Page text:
A Frightening Look At The “Cost Of A Sales Person”
I worry, sometimes, that we take the process of hiring, onboarding, coaching, developing and managing the performance of sales people too casually. Too often, managers tend to treat sales people as commodities.
There’s an attitude of quickly hiring the best that’s available, if that person doesn’t work out, we can fire them and hire someone new. Likewise, as business goes through it’s natural ups and downs, sales organizations are expanded and contracted to fit our budgets.
It’s not just a sales management issue, too many sales people move from job to job, never staying in a job long enough to be long enough to produce results.
Recently, I heard a great speaker at CEB’s conference. He outlined some frightening statistics, here are some that scared me to death:
- The average tenure of a sales person from the time they start a job to the time they leave is less than 2 years (Sales Readiness Group).
- The average tenure of a sales manager is 19 months.
- 47% of companies say it takes 10 or more months for new sales people to become fully productive (67% are 7 or more months)(CSO Insights).
- 58% of reps make quota (CSO Insights).
Taken together they present a frightening view of selling and the cost of sales. Basically, we have to make our money from a sales person in a little more than a year. That is, to get a return on our investment in hiring and onboarding someone-who takes 7-10 months to be full productive, but who will probably leave within the next 14 months; we have them produce at least 2 years worth of business in those 14 months!
But it gets even worse. That sales person is probably on their second manager, who takes some time to ramp and become effective as a manager.
But think further. Many people selling complex B2B solutions have sales cycles longer than 18 months. So coming into a job, they may “inherit” great deals started by the previous sales person–but we’re new so our likelihood of winning is low. The deals that we qualify early on in our tenure on a job is probably very low–because we are new and don’t know the right deals to qualify. As we get to the 10 plus month mark, we start recognizing what a quality opportunity is, the quality of the deals we chase go up, then 14 months later……..
It’s no wonder overall quota performance is so bad. It’s no wonder we constantly struggle with the cost of selling and getting a return from our investments in selling.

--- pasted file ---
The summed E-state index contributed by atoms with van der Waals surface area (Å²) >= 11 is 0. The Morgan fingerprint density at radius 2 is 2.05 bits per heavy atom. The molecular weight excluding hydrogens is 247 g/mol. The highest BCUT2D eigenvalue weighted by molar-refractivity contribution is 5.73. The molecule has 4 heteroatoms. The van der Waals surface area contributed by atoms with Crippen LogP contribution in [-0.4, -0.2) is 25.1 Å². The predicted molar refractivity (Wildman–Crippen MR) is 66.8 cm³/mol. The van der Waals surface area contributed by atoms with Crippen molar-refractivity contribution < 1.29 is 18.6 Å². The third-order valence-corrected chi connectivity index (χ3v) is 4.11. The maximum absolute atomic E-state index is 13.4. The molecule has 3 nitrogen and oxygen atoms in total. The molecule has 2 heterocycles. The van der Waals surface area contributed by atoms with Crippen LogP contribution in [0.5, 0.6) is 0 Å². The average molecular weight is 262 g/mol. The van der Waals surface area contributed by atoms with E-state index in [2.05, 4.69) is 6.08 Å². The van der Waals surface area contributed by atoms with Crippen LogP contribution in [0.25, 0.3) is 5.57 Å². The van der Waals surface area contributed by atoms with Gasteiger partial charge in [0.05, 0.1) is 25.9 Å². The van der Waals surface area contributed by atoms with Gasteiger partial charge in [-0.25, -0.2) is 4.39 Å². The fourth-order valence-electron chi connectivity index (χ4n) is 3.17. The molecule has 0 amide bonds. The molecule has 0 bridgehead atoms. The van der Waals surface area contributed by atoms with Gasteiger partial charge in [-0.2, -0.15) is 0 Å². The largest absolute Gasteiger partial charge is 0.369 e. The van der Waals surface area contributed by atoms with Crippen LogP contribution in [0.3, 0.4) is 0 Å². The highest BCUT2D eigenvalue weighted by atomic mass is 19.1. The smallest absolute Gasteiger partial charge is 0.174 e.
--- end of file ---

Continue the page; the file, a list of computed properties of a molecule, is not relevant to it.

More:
And then there are the customers. We talk about the importance of relationships, of establishing the trust and confidence. Yet, it can look like a constantly revolving door to our customers. For a buying cycle that may be longer than 12 months, a “trusted” sales person is seldom involved for more than one buying cycle. Customers have to constantly invest in “training,” and developing relationships with new sales people and sales managers.
It’s no wonder, customers search for ways to minimize sales involvement in their buying process. If they are constantly “training,” new sales people, if the sales person isn’t as knowledgeable as she should be, if there is no relationship, the sales person can be a disruption and slow the customer down.
So at a high level, the economics behind a sales person and organization are challenging, when we look at the data on time to productivity, average time spent in a job, churn at a sales and managerial level, and declining performance results.
There is always a danger in dealing with high level data and averages across large numbers of people. But I the data should cause us to rethink the people side of our profession. We can’t be casual about this, it’s simply costing us to much in money and opportunity.
We have to be purposeful about recruiting, the costs of a bad hire can be millions. We have to be purposeful about onboarding, we need to get people to full productivity as quickly as we can. We have to be purposeful about performance management, coaching and development. We have to look to retaining sales people–providing great work environments, meaningful career development. Churning people as business goes through ups and downs, or as we look at different strategies du jour is expensive and wrong for both the business and people. It’s a demonstration of bad leadership/management.
This isn’t just a management issue, sales people own a large part of this. Jumping from job to job may seem the thing to do, but you are cheating yourselves and your companies. If you want to be a high performing business professional, you need to hang around long enough to learn and to prove that you can accomplish something. I’m amazed when I see resumes of people with 10 jobs in as many years. It causes me to question their real capabilities and experience, particularly, since it’s unlikely whatever success they attained was primarily due to their efforts. While you wonder about “loyalty,” the real concern is can they produce? Have they hung around long enough to fairly claim the results of their work, not someone who preceded them? People may be able to fool hiring managers for a few jobs, but ultimately, hopping jobs will catch up with everyone.
Both managers and sales people seem to have a very short-term attitude to longevity and experience in a role. It’s a costly practice, both from an organizational and individual point of view. The impact to organizations is $millions. The impact to individuals can amount to $100’s of thousands to millions because they haven’t developed the deep experience they need from staying in a role long enough.
It’s time to understand the true business and personal costs to the short-term perspectives we take.
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